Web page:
Microsoft Reviews HTML 5 Standards

HTML 5 Standard

(PhysOrg.com) -- Microsoft's Internet Explorer Program Manager, Adrian Bateman will be reviewing the specifications for HTML 5 that has been taken more seriously by Apple, Google, Opera, and Mozilla.

Adrian Bateman stated: "As part of our planning for future work, the IE team is reviewing the current editor's draft of the HTML5 spec and gathering our thoughts. We want to share our feedback and discuss this in the working group."

The current draft of HTML 5 includes number of important advancements that will render web pages more dynamic. Some of the HTML 5 features will include built-in video and audio with the ability to store web applications on your computer so that they can be used offline. This approach would increase response time.

, Apple, and are using some of HTML 5 features in their latest browsers; however Microsoft is being more cautious. Internet Explore 8 supports some of HTML 5 features like, the DOM Store, Cross Document Messaging, Cross Domain Messaging, and Ajax Navigation.

In a CNET interview, in July, with Amy Barzdukas, general manager for IE, Amy commented; "The support of ratified standards (that ) can use is something that we are extremely supportive of." "In some cases, it can be premature to start claiming support for standards that are not yet in fact standards."

The message that Microsoft is trying to convey is that they are now focusing more on the HTML 5 specifications. Microsoft's philosophy in the past has been that they would determine what technology IE should support. As we all know, Microsoft Internet Explore has been steadily loosing market share with their competitors and realizing now that they need to change their old philosophy.

Via: CNET

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Citation: Microsoft Reviews HTML 5 Standards (2009, August 11) retrieved 19 July 2019 from https://phys.org/news/2009-08-microsoft-html-standards.html
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Aug 11, 2009
Who gives a crap. They polluted the computer industry.

Aug 12, 2009
Who gives a crap. They polluted the computer industry.


Correction, they started the computer industry.

Aug 12, 2009
I am with Bob -- kind of -- I think Apple actually started the personal computer industry -- But MS gave us a OS to love -- And MS did nothing but grow the computer industry and face it people MS is a SOFTWARE company -- They do not make computers, unlike what Apple adds would have you believe MS %u2260 PC MS = Software -- like it or leave it.

And if they just happen to create products so good that no one else wishes to compete then don;t get mad unless you want to try to create an OS, or and Office Suite thats intercompatible.

And lets remember that twice in the last fifteen years MS gave Apple money just to keep them alive.
WHY??? because Apple had lost so much market share they were going to go under as a company and that meant no competition in OS's and that meant monopoly. So do not get it twisted that MS destroys any and all competition -- it buys company's that actually have a product that can add value to its existing line. And most of these company's sell out because they now that the product as a whole would never compete, but it has one little nugget in it that is gold.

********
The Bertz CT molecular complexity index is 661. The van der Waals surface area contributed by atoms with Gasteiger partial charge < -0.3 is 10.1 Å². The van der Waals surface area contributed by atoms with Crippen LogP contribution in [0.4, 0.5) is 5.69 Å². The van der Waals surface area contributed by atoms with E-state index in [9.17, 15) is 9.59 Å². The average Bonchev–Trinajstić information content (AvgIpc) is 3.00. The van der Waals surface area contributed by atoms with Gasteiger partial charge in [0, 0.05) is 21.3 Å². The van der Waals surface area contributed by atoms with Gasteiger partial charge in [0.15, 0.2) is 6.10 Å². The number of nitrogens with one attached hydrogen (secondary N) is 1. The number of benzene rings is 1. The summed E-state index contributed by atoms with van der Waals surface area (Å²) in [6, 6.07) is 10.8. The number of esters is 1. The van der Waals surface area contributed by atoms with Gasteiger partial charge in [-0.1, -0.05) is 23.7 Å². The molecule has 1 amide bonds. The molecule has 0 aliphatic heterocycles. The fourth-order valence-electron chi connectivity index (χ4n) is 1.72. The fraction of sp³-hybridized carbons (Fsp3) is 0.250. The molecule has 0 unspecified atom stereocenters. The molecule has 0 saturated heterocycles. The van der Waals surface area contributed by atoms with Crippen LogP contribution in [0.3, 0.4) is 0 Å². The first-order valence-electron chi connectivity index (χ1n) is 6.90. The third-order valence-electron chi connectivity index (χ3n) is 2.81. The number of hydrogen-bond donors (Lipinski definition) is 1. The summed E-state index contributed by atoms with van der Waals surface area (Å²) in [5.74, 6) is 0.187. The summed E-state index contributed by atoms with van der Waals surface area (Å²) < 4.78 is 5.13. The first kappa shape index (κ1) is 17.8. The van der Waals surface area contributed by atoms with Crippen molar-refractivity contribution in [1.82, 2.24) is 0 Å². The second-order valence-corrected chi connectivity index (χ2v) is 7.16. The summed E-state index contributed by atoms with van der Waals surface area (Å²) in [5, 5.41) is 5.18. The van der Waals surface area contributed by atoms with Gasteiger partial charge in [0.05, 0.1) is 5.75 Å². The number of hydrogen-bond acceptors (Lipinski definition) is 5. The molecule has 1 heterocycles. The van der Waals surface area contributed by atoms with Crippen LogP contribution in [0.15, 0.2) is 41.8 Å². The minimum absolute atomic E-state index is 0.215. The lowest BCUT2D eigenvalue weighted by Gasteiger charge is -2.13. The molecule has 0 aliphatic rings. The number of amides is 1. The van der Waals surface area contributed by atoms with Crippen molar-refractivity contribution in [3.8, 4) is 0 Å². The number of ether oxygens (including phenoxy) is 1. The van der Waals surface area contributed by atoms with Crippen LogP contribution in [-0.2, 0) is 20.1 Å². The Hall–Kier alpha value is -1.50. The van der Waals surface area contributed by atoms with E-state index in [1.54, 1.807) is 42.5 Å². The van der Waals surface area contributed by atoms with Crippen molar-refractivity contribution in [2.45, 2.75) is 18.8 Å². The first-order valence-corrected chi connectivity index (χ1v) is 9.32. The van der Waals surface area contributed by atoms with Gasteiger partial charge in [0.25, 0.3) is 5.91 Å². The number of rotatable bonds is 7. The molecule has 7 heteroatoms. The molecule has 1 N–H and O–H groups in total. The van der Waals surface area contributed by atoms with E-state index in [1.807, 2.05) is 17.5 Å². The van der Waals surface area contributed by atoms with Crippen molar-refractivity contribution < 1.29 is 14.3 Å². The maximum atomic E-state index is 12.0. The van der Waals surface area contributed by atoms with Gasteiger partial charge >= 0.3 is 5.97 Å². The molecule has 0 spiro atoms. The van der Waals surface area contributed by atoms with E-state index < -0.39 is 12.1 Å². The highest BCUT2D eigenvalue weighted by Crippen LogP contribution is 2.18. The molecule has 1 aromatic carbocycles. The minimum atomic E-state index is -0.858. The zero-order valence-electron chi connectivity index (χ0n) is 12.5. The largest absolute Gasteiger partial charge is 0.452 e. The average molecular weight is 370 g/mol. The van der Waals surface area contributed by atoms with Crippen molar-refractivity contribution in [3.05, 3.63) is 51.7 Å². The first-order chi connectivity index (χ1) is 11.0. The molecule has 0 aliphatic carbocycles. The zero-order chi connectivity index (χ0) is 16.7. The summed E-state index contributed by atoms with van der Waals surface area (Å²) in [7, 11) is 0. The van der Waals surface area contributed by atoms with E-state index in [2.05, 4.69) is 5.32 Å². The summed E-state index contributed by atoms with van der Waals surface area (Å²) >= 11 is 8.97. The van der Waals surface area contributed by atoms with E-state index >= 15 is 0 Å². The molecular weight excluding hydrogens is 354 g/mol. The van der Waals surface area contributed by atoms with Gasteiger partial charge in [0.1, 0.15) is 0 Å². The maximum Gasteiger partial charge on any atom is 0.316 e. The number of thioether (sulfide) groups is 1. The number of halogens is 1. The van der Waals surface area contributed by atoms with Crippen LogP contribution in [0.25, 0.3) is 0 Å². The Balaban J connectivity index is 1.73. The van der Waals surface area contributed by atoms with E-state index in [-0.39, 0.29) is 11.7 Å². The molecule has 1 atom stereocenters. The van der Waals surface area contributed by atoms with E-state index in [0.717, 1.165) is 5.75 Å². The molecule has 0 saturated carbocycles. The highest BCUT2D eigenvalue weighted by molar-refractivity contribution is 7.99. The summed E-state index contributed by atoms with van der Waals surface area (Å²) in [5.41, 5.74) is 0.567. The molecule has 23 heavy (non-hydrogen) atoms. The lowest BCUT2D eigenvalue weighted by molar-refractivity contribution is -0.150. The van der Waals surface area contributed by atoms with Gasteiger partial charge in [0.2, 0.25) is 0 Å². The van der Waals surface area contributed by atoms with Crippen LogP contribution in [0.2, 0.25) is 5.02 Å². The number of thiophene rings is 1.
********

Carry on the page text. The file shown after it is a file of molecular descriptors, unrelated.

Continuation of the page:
And if you wanna debate standards remember MS doesn't create the standards outside of its own products; International committes create them. If you don;t wanna script to MS products then don't -- but face it you will lose 70% of the internet audience out there. SO -- shut up -- you create things for consumers to see be happy they have a computer they can use enough to get to the internet to see your script run and have a nice pretty web page cause without MS standardizing the way people interact with computers most people would still be too scared to use them. (I am not saying another company would never have risen up to become as popular but the only reason people throw stone at MS is because they are on top.)

Aug 14, 2009
Arikin -- No what i said was stop whining about coding for IE it puts money in your pocket and you sound like disgruntled employee thats upset he doesn't get the "cool" projects.

So you can understand it in McDonalds terms -- Don't gripe about the rules McDonalds has on advertising in their resturant if your business advertises to 70% of the population that goes out to eat by putting a sign up in their resturant.

It makes you money to make darn well sure IE users can clearly see your web page --- gripe , moan, play a little violin --- but it does not change the fact that if you chose not to cater to the MS stanards you lose more than 50% of your viewing audience.

Its funny -- now that you have made me think about it --- since over 70% of the western worlds population uses IE --- that sounds like the standard to me.

If the rules say go right but there is an expection that says if this turn left -- and that exception happens 70% of the time then the rule is actually turn left with a 30% exception to turn right.

Sep 01, 2009
I block built in video and flash on mozilla. It might be cool for the first 1000 commercials you see, but then it gets extremely annoying. If I want to watch videos I can always do it.

And anyway, the tendency isn't to use more powerful computers for browsing, but the opposite-to use netbooks or mobiles to browse. In this case, who needs larger scripts and even more security leaks that will force you to buy a better antivirus and firewall and all the other useless stuff they sell you.

I use Linux :)

P.S. Am, as a website owner, I can tell you that 70% of the worlds population doesn't use IE! At least in my stats, most people use Mozilla.

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